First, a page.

JF: So Steven, if you unpack that, what's under the covers to make that happen? What's your assessment of that outcome, which, by the way, was well said. Beautiful, beautiful comment.
SG: Yeah I think it is around automation. It is around the, “do once and then apply many times” philosophy. That is key. Obviously, a fundamental principle of the cloud is consistency in that repeatability. So when you can simplify services down to a point-click-deploy, I think you're in a much better position to be able to move quickly and then not have to worry about anything under the hood and just focus, like Val said, on the business outcomes.
VH: I find that what gives people energy generates opportunity. And I think when people hit those roadblocks - these things don't work together, there's all these interdependencies - It's really challenging. So I love what's happening. I think there's never been a better time to be in this business.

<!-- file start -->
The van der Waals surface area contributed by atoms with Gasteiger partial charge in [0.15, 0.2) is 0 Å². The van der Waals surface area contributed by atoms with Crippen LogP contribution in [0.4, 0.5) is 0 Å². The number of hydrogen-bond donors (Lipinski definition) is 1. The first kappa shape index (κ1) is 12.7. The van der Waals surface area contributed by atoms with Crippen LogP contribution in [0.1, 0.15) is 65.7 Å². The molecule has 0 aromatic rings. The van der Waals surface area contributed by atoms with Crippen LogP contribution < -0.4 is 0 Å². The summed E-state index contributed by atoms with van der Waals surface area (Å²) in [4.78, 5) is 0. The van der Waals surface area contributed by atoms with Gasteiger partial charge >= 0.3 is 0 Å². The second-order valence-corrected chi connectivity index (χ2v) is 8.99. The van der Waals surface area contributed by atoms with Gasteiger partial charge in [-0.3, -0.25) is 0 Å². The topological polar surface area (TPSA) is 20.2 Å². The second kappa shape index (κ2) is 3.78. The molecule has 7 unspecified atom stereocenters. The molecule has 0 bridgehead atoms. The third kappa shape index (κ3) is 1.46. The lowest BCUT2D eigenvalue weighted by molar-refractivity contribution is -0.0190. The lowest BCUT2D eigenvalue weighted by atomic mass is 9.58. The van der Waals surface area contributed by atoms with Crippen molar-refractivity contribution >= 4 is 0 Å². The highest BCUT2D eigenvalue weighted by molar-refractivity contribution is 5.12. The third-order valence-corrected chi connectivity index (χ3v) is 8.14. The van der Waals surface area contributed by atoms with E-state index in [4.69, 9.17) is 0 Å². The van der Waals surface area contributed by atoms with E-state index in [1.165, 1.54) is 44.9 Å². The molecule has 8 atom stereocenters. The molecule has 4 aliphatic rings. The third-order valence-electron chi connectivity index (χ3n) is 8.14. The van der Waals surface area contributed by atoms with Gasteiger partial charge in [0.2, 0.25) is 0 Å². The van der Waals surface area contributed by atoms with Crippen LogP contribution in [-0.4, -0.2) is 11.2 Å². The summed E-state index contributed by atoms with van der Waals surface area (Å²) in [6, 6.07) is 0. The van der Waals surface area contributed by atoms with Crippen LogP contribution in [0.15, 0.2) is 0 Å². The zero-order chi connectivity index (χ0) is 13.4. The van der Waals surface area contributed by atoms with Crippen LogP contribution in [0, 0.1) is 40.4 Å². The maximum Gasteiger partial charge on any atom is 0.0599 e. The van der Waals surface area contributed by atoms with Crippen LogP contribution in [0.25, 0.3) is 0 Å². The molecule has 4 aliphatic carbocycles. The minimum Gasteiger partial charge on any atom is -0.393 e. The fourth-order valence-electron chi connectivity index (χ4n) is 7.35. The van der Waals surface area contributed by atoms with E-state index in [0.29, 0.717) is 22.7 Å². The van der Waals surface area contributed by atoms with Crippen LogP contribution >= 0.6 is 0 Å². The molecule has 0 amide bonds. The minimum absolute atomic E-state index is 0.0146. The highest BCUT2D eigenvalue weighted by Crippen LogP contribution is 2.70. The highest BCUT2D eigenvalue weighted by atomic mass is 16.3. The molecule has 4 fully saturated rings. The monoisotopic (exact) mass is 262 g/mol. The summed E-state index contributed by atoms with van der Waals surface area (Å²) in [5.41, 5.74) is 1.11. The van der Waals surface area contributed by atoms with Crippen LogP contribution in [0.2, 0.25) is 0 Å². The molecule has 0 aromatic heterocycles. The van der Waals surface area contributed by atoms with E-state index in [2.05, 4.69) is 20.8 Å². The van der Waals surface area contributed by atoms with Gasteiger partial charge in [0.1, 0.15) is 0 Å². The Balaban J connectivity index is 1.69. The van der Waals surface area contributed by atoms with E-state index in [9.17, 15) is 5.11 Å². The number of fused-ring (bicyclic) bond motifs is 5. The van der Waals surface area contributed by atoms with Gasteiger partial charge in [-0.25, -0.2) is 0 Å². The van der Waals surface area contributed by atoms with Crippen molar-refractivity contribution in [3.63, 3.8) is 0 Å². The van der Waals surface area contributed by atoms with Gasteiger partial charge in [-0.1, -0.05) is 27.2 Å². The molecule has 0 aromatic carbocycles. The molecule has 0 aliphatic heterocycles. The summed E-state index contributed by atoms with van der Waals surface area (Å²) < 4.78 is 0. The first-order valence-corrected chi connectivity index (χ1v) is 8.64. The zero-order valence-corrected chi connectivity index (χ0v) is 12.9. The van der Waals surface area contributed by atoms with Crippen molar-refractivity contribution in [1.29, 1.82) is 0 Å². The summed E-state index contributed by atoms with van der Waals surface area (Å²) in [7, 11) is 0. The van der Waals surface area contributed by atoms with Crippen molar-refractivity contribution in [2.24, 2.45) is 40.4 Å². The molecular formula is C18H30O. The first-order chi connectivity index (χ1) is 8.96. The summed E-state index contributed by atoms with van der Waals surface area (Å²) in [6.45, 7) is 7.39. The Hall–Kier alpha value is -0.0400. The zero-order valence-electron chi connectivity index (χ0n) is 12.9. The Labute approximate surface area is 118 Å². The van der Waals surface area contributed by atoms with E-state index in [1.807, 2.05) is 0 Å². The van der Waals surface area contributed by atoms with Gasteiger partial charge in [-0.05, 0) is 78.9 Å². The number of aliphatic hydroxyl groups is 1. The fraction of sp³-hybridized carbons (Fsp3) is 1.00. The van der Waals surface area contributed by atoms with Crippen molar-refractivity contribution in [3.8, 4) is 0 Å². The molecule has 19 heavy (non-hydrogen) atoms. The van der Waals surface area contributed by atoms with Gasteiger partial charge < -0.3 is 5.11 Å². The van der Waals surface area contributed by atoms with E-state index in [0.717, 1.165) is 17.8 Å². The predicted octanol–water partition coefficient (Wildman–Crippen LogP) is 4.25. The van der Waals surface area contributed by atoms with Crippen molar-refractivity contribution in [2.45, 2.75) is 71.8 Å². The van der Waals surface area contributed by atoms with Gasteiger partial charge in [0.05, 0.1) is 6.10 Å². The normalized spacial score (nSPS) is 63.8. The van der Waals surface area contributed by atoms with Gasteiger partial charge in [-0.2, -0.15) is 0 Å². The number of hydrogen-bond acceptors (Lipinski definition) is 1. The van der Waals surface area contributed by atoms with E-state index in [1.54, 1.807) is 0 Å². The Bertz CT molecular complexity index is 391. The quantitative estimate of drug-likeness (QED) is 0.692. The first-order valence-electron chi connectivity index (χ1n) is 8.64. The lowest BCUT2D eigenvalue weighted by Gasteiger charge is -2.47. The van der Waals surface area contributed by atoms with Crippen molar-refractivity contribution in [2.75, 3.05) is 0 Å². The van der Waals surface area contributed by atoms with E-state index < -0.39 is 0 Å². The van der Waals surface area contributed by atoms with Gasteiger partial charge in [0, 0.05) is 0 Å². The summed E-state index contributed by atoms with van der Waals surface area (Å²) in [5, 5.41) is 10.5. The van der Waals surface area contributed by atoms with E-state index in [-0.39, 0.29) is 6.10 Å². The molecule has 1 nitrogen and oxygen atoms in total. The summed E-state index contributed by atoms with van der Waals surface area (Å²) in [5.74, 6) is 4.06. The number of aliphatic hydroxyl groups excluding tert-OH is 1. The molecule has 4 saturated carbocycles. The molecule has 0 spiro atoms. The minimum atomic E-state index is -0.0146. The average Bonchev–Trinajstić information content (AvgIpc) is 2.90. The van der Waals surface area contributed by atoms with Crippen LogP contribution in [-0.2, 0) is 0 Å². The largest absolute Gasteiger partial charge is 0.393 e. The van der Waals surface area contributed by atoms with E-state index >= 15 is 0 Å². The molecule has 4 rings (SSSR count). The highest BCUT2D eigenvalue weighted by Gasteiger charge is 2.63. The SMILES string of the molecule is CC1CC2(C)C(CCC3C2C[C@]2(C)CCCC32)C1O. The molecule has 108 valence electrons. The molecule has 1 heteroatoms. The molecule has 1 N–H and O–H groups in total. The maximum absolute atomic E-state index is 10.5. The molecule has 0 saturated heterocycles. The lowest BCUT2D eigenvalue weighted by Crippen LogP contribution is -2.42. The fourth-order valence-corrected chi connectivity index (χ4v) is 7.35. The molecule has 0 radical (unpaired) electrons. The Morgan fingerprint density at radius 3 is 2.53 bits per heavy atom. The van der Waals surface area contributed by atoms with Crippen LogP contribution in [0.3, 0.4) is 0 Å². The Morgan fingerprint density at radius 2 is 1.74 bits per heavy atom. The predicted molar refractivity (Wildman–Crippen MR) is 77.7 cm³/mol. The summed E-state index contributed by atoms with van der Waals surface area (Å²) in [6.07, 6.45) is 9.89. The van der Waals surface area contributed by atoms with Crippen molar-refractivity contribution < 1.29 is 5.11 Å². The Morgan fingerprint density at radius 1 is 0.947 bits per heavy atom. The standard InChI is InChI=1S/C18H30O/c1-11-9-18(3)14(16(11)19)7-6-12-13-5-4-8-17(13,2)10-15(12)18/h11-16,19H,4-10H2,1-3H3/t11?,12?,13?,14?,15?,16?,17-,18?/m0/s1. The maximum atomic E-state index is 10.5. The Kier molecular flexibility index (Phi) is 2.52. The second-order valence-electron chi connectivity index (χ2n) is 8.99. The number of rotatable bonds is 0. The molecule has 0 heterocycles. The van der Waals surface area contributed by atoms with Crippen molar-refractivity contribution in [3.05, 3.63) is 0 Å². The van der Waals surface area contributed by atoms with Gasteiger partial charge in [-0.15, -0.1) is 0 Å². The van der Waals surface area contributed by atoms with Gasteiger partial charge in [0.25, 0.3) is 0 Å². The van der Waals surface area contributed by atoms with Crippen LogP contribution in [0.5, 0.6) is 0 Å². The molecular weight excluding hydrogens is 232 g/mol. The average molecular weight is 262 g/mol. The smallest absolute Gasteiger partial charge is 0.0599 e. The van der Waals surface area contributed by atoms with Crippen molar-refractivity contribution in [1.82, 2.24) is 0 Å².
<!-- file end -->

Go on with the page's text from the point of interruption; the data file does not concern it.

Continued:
LM: Not a dull moment. That's not a dull moment when we talk about outcomes. You mentioned a couple of customers that you're working with for some case studies. It is all about outcomes these days. The conversations that we have with the entire ecosystem is all about business outcomes. What are some of those key transformative business outcomes that Caylent is helping customers to achieve?
VH: To me, one thing that is key is anytime I'm meeting with a customer, I want to understand who their customers are. I'm like "Who is your customer and how can we create a better experience for that customer, whether it's their end users or their external customers? And I think that is a huge element. What we're seeing is that SaaSification of how do I make it easier for my customers to procure and engage with my platform?